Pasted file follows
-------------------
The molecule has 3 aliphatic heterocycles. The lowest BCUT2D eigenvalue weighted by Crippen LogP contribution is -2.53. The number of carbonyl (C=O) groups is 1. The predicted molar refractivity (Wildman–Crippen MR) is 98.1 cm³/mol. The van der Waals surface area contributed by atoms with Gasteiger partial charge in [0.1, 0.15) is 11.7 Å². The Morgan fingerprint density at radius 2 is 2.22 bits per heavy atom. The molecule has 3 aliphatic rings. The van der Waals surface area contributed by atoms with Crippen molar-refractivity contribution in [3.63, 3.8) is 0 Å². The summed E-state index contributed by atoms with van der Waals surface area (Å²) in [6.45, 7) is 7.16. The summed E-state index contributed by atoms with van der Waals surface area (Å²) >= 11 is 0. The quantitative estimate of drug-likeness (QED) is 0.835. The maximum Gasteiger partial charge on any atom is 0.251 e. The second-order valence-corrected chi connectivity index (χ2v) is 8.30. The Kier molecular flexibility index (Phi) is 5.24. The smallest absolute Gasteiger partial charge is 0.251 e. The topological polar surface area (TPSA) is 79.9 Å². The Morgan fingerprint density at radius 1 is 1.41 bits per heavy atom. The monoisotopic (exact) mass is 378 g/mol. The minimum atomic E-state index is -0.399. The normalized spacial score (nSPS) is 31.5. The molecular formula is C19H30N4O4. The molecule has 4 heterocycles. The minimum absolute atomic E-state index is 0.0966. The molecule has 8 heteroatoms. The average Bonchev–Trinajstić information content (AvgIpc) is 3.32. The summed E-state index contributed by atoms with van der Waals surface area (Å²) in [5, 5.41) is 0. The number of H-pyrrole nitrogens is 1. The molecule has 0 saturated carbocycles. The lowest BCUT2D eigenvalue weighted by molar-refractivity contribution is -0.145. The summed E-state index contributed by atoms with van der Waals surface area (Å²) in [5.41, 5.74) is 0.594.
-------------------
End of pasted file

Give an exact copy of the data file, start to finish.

The molecule has 3 aliphatic heterocycles. The lowest BCUT2D eigenvalue weighted by Crippen LogP contribution is -2.53. The number of carbonyl (C=O) groups is 1. The predicted molar refractivity (Wildman–Crippen MR) is 98.1 cm³/mol. The van der Waals surface area contributed by atoms with Gasteiger partial charge in [0.1, 0.15) is 11.7 Å². The Morgan fingerprint density at radius 2 is 2.22 bits per heavy atom. The molecule has 3 aliphatic rings. The van der Waals surface area contributed by atoms with Crippen molar-refractivity contribution in [3.63, 3.8) is 0 Å². The summed E-state index contributed by atoms with van der Waals surface area (Å²) in [6.45, 7) is 7.16. The summed E-state index contributed by atoms with van der Waals surface area (Å²) >= 11 is 0. The quantitative estimate of drug-likeness (QED) is 0.835. The maximum Gasteiger partial charge on any atom is 0.251 e. The second-order valence-corrected chi connectivity index (χ2v) is 8.30. The Kier molecular flexibility index (Phi) is 5.24. The smallest absolute Gasteiger partial charge is 0.251 e. The topological polar surface area (TPSA) is 79.9 Å². The Morgan fingerprint density at radius 1 is 1.41 bits per heavy atom. The monoisotopic (exact) mass is 378 g/mol. The minimum atomic E-state index is -0.399. The normalized spacial score (nSPS) is 31.5. The molecular formula is C19H30N4O4. The molecule has 4 heterocycles. The minimum absolute atomic E-state index is 0.0966. The molecule has 8 heteroatoms. The average Bonchev–Trinajstić information content (AvgIpc) is 3.32. The summed E-state index contributed by atoms with van der Waals surface area (Å²) in [5, 5.41) is 0. The number of H-pyrrole nitrogens is 1. The molecule has 0 saturated carbocycles. The lowest BCUT2D eigenvalue weighted by molar-refractivity contribution is -0.145. The summed E-state index contributed by atoms with van der Waals surface area (Å²) in [5.41, 5.74) is 0.594.